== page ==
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I 'n niCTwn— i . ,- "- in ii-ii ii i. i. According to the last advices, the next little war will be in South America between the Republics of Chili and Peru, and as the contest will be decided by sea, and as the engaged represent various descriptions of ironclads, the result of the sea fight will be looked on with some interest. Chili and Peru both possess ironclads, and the contest for the superiority at sea will decide which of the two will be enabled to detroy the commerce of the other and blockade her few ports- a matter of considerable interest to all concerned in the staple commodities of either country. Chili, according to the Statesman' 3 Handbook, possesses at least two very formidable ironcladd, the Almirante, Cockrane and the Valparaiso} designed by' Mr E. J. Reid and built at Hull. The armor at the water-line, consisting of nine-inch plates and a ten-inch teak backing, is fastened into the skin platings and supported by angle iron frames inside and longitudinal angle iron girders outside, while a heavy armament of three guns on each side is so disposed as to cover every point of the compass. Both these vessels are 2200 tons and 2500 horse-power. Peru, on the other hand, | has the Clyde-built monitor Huascar, of which Admiral de Horsey gave a good account some two years ago, and the American monitor Atahaulpa, as well as the very powerful ram iudependica> built on the Thames in 1865 In announcing the winning of the One Thousand Guineas Stakes by Lord Falmouth's filly Wheel of Fortune, the Star says :— The extraordinary run of luck which has followed Lord Falmouth and his jockey (Archer) since Silvio's Derby in 1877 still slicks to them persistently. In 1877 they won both the Derby and St. Leger ; in 1878, Oaks, St. Leger, aud Champion Stakes, and now they have carried off the two first great races of the 1879 season. Wheel of Fortune, a bay filly by Adventurer out of Queen Bertha (winner of the Oaks in 1863), was bred at Mereworth, and ran six times as a two-year-old without suffering defeat. Her victories included the Uiehmond Stakes at Goodwood, worth £1980; the Prince of Wales' Stakes at York, worth £1530; the Newmarket Buckenham Stakes of £1050, and the Dewhurst Plate of £2040. Altogether, the filly's winnings as a two-year-old amonuted to £7665. A resident in Dunedin, having an idle half-hour upon his hands, reso'.ved to spend it in visiting a number of bakers' shops, and purchasing in each a- 41b loaf. His idle curiosity prompted him further to weigh the bread. He was, of course, greatly surprised to find that not one of the loaves was of the nominal weight. The lightest was nine ounces, and the heaviest two ounces, short of 4lbs. The G. B. Argus of a recent date says:— Among the passengers by the Wallabi was a well-known RM. en route to Taranaki. Connected with this gentleman's departure a slight "scene "occurred just prior to leaving, and while his lares et penates were lying o n the wharf, he was interviewed by two wellknown citizens of Greymouth, who took* possession of them at the suit of some troublesome creditor, who would not be satisfied with the worthy R.M.'a promises to pay, nor would they rest satisfied with the explanation that the goods belonged to a third party. Steam was getting up, and the worthy skipper had departed to receive his final instructions, and the passengers were hurrying on board, yet still those terrible " bums " would not be "charmed by the voice of the charmer, though he charmeth ever so sweetly," till at | last tbe County Chairman's assistance was , sought, and, he having woven a golden spell, the guardians relaxed their vigilance, the | luggage was conveyed on board, and the worthy R.M. went on his way, a wiser but a poorer man. The Mormons have commenced business in New Zealand, as the following advertisement in the Lyttelton Herald shows .-— "Church of Jesus Christ of Latter-Day Saints.— Elijah F. Pearce and George Batt, elders from tbe Salt Lake City, will preach in the Oddfellows' Hall, Lyttelton, on Sunday next, May 4, 1879, at 230 p.m. AH are invited. Admission free and no collection." Pvegarding the Maori census, Mr Thomas Jackson writes from the Papakura district : — " There are three principal causes accounting for a decrease of native population. Ist. Their love of drink. 2nd. Sacrifice of the females to prostitution, often when very young. 3rd. The change in the mode of their living and clothing. These are the usual reasons assigned, added to the reckless exposure of themselves to all weathers, their want of cleanliness, and the prevalence of diseases of the chest, partly due to sleepiug in densely crowded hovels. At present there I seems every prospect of the Maoris being | civilised off the face of the earth, bnt we hope that something may yet be done to check this mortality, wbich is largely due to ignorance of the most simple sanitary laws. Judging by the report on native schools, this ignorance may yet be dispelled by the good work being done in these schools, the report of which shows that there haa beeu an increase in (he attendance iv the South Island of 109. In the Bay of Plenty schools the average attendance has been about 250 during the half-year, about 450 names being on the books." "There recently arrived in Sydney" (says the Mail) a commercial traveller in the hardware line, despatched to see what could be done in the way of business here. He was accredited to a prosperous firm in bis own line, aud made an impression of the most favourable kind— especially upon the young aud blooming daughter of the firm. He has now completed his business, and returns to his employers, taking with him by way of results orders to the extent of about £17,000, a handsome wife— firm's daughter aforesaid — and her dowry of £10,000." j The versatile editor of the Lyell Argus J announces his intention of visiting the Sydney Exhibition, and offers his services to the Press of the Colony, as correspondent thereat. — Now then, newspaper proprietors, don't all speak at once. An interesting letter has been received by the Sydney Exhibition Committee from the great firm of Krupp and Company, applying for space to exhibit steel and iron plates, tires for locomotives and carriages, engine and carriage axles, different varieties of springs, and wheels, and other iron and steel goods.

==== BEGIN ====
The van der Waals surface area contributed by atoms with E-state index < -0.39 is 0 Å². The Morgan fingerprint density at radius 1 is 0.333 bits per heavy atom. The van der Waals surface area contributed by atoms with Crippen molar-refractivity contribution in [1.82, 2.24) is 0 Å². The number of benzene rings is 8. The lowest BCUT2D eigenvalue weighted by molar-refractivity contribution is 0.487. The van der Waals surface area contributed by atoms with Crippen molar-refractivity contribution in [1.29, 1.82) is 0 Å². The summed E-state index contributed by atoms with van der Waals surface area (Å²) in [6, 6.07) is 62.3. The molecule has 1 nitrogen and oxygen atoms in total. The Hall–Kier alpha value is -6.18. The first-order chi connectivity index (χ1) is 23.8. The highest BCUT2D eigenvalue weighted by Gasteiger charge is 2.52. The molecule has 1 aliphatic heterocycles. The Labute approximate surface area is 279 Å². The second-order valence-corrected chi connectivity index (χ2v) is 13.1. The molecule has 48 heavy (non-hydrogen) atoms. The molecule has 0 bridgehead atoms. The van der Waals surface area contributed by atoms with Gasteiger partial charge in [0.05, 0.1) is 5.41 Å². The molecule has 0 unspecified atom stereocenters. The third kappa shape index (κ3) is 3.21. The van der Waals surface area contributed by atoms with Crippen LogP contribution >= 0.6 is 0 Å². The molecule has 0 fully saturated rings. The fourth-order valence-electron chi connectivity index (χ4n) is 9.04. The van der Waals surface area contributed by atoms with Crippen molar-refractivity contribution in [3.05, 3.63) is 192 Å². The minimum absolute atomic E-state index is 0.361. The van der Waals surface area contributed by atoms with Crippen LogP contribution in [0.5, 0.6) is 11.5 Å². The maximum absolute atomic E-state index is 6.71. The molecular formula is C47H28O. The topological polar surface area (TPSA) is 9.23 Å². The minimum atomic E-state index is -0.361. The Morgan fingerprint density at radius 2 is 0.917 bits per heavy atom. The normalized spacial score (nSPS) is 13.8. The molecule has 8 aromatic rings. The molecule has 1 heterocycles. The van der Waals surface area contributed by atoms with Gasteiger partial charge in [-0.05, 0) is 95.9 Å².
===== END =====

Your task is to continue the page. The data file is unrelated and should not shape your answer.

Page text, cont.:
The Freeman's Journal says .that transfusion of milk into the blood of a patient dying from exhaustion was performed at the Provident. In firmary, 11, Beresford Place, Dublin, on January 22, by Drs Meldon, and MacDonnell. Although apparently only having a few moments to live when the operation was undertaken, the patient has since recovered. About a pint of milk was taken from a cow lent for the occasion by Mr Moore, of South Anne street, and was directly injected into tbe vein. The Rev. Mr Buller writing to the New Zealand Wesleya* on the severity of the last English winter, says : — "We have had severe weather to the present time. Such a winter I never saw before, since I was a boy. "English people say they remember nothing like it for very many years. The heart sickens at the tales of distress which come from every quarter. The fountains of benevolence are flowing, and it is refreshing to think of the active efforts that are being I put forth on every hand for the relief of , those who are ' ready to perish.' The sufI ferings of the poor are due not only to the | rigour of the weather, but likewise to former improvidence, to the paralysis of trade, and the tyranny of trades' unions. The failures of ao many hanks have also scattered ruin over a large number of the middle and better classes. It is a fitting time for immigration agents to send forth an exodus to the wide wastes of New Zealand." " iEgles" iv the Australasian tenders the following information to impecunious bank managers :— " It is a painf nl fact that a former branch-bank manager lately stole a volume from the H.B. Railway bookstall — not impelled therelo by litterary appetite, but to secure immunity from physical hunger by achieving a month in the Hotel de Castieau. When this,came to the knowledge of another ex-banker who has for some years been battling with adversity, he exclaimed, ' How foolish an act. I managed much better. I induced a friend to whom I was really indebted to bring me up on a fraud summons — pleaded guilty — was committed to the debtors' ward — better quarters, better food than the prisoner for larceny— and, besides, secured two months.' And then he loftily added with the air of a philosopher, ' The law, I consider sir, was designed not merely to repress offences, but as a provision for the citizen !' " Says our Tauranga contemporary: — The proverbs that " it is not always safe to judge by appearances," and that " accidents will happen in the best regulated establishments" have just received striking exemplification. A short time ago a gentleman arrived in i Tauranga and presented himself at one of the principal hotels. Here he stayed for two or three days, till the landlord becoming uneasy about the bill requested payment, and finding that bis guest was short of ready cash, turned him out. The traveller then asked for accommodation at a leading boarding house, but the proprietor not liking his appearance, declared the place was full. Next morning the mysterious one proved to be a wealthy capitalist, and bought up the finest farm property in the district. The unfortunate hotel and boarding house keepers are tearing their hair with anguish, for the party is sure to become one of our leading county magnates, and the unlucky error may lead to a disastrous loss of custom.

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Nelson Evening Mail, Nelson Evening Mail, Volume XIV, Issue 113, 13 May 1879

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Nelson Evening Mail Nelson Evening Mail, Volume XIV, Issue 113, 13 May 1879